Yeah, this fellow is never going to think it through and come to a rational conclusion, even if you give him all the facts in the world. If you are having a good time debating with him, that's great, but you realize that it is an endless circle, indeed, and will never have any real purpose or tangible results. I was once an expert in making the Bible fit into a logical pattern and ironing out the defects and non-sequiters in it. I know, as I am sure you do, that anyone can use the Bible to find justification and corroboration for any point of view or belief system they may have. The only way I would ever approach such a debate now would be to agree to put all interpretations or commentaries on the scriptures aside and focus first and foremost on the underlying assumptions of what the Bible is and where it came from.
If the foundation is fully rotten, the castle can and should be forgotten.
Your answers to Ted are spot on. This is the kind of fellow who is in constant, almost paranoid, spin-mode. Whatever anyone says, they fall back on their mantra of God is sovereign and we should just bow down and stop stirring things up. In my opinion, that comes from two distinct sources: Fear and Power.
I wait with utter un-anticipation of what this guy will say about me and my journey. It was not published for him, but for those who are making or adjusting to a similar journey. It is not for him to judge my story in the first place, and even if it was - before I would listen to even a syllable of it, I would insist that he come up to my standards of education and analytical ability concerning the subject matter at issue. Namely, he (or anyone else like him) would have to be able to speak knowledgeably about the true history of the Bible vis-a-vis its roots in earlier religions like Zoroastrianism [how well can he reference or quote the Avesta or the Vedas?], and be able to deal with the Gnostic side of the early church, etc. These things would not be required by me because I want to show off some special knowledge base, you understand, but rather only because without this common base to work from, we simply would not have anything to discuss. I refuse to bandy words with those who are stuck in their dogmas, and they could never hear what I have to say. There would be no gain, no purpose served, and very likely only bad feelings and harsh words in the end. Using the parlance of the Warrior Way, I would be allowing the situation to drain away my personal power in living, thus deflecting me from following my heart path.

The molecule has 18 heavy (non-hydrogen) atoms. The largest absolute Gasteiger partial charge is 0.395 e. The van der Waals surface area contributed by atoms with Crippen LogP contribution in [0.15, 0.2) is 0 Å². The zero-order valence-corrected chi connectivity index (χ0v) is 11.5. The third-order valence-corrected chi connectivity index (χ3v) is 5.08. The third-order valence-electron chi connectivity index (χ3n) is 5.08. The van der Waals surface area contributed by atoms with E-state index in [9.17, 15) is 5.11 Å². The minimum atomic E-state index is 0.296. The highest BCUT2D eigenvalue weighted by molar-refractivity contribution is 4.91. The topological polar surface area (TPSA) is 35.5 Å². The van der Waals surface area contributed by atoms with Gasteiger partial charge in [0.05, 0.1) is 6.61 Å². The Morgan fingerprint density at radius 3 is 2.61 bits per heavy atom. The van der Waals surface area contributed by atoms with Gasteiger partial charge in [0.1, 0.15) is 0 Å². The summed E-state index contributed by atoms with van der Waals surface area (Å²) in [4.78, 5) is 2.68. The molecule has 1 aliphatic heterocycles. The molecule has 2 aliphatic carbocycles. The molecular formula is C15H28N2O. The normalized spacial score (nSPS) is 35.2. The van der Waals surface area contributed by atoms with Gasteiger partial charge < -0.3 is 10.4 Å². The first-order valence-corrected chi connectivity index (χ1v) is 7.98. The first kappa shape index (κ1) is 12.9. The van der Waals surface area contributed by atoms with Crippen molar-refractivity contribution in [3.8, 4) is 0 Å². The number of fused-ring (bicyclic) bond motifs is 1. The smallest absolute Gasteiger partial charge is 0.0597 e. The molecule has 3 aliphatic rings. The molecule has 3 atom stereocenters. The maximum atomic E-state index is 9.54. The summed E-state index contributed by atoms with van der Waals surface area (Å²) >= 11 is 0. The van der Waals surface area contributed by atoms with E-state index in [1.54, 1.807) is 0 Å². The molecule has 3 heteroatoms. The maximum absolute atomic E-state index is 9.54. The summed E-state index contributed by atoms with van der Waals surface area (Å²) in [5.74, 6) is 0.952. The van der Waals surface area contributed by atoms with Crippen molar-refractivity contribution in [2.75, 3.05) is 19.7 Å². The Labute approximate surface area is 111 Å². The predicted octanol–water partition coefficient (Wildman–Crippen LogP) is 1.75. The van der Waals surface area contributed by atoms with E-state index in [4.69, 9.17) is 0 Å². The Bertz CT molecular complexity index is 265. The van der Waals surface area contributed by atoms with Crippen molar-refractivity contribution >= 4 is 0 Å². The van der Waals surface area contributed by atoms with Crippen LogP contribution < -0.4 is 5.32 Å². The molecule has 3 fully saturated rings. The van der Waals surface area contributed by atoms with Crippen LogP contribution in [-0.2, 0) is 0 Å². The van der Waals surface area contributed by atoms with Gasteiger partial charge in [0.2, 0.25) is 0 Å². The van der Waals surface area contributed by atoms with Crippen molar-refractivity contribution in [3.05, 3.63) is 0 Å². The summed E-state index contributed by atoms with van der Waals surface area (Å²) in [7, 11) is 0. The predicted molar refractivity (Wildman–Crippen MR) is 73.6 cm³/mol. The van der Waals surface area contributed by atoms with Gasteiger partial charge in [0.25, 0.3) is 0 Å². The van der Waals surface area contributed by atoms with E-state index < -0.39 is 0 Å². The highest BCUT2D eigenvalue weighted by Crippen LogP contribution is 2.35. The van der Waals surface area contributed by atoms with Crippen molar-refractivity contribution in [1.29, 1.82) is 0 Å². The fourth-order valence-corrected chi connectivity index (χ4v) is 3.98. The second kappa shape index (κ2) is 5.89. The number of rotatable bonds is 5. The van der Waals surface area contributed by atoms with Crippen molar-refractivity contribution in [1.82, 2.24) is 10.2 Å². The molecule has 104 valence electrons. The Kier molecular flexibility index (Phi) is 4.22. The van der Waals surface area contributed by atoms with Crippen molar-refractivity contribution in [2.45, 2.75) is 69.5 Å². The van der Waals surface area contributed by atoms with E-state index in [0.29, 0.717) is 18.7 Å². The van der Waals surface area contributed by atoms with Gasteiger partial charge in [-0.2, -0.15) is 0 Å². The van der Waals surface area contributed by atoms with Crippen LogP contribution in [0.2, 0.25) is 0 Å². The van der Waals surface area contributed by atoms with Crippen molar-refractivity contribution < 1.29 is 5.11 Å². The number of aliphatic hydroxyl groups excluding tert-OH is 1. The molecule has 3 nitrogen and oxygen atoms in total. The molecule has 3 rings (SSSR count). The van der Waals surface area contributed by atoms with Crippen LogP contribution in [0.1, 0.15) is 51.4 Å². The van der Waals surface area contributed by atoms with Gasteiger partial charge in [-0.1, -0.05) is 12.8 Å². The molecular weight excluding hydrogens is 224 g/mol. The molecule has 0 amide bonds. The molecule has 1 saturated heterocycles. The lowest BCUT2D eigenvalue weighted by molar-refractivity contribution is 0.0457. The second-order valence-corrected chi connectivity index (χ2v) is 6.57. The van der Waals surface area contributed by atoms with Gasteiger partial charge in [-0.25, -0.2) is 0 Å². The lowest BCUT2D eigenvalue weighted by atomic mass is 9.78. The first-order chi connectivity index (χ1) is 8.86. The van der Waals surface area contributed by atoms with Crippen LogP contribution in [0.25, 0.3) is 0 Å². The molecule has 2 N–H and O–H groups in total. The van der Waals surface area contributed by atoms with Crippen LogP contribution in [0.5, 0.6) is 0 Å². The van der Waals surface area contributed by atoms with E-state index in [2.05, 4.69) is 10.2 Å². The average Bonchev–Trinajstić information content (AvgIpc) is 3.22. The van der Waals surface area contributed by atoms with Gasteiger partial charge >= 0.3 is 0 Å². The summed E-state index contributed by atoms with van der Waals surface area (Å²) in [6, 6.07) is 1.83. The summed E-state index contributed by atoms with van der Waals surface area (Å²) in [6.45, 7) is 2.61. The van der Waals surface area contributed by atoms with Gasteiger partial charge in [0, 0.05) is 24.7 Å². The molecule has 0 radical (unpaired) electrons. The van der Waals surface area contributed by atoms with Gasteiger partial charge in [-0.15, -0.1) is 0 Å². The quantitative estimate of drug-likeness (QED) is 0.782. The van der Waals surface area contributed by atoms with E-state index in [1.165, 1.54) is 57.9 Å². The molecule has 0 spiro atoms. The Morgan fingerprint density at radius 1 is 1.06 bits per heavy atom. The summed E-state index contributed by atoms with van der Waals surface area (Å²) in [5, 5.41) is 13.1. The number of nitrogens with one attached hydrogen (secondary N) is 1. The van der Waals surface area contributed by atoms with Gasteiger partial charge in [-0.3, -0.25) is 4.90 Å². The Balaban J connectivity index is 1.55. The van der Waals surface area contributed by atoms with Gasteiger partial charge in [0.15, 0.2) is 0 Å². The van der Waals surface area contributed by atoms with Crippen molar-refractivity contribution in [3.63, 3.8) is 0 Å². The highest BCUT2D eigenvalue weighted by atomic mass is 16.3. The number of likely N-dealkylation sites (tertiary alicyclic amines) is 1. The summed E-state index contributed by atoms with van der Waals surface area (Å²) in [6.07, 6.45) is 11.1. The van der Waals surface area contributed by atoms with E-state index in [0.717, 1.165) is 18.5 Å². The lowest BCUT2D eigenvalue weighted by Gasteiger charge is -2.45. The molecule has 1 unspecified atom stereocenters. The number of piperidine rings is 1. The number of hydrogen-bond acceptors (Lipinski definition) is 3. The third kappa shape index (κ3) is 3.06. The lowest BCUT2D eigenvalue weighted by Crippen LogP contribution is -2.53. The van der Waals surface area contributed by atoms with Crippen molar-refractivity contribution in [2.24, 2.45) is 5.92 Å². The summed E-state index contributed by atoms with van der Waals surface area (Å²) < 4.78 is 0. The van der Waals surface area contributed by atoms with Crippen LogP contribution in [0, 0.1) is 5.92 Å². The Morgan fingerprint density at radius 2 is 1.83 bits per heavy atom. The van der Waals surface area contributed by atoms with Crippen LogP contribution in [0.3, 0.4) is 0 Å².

There are plenty of resources on-line and in print to speak the logical arguments against Christianity for anyone truly desiring to learn and compare.
As for "true faith", that is the key bugbear here. "TF" is a sucker's bet. It is defined always and only by the person putting forth the bet as a proof-of-argument. It does not matter what you say, they can and will maintain that "you did not have TF!!" Why? Because, of course, if you DID have it, then you would be in perfect agreement with THEM!! What a ridiculous waste of conversation time. Even a cursory read of the Bible will show that BLIND FAITH is never required by any doctrine based on what is written there. Faith was always and ever should be a choice based on a compendium of knowledge that one has aquired concerning the issues to be believed in. You pointed this out very directly in your response to Ted. Anyone who insists on Blind Faith is insisting on you becoming a SLAVE.
Thanks for sharing your discussions with him, though. I understand all too well the tug of desire to get through to folks about something important, especially if they are someone you are friends with and or are around a lot. BTW, I agree with your comments about not making your differences into a big problem with your spouse. You are fortunate to have someone who is capable of dealing with this. Some folks I have talked with recently have had very serious concerns about their relationships in light of their new values.
Maybe Popeye's philosophy was right in its simplicity and cogency: "I yam what I yam..."
The present moment is not mundane. It is, in essence, extraordinary. -DC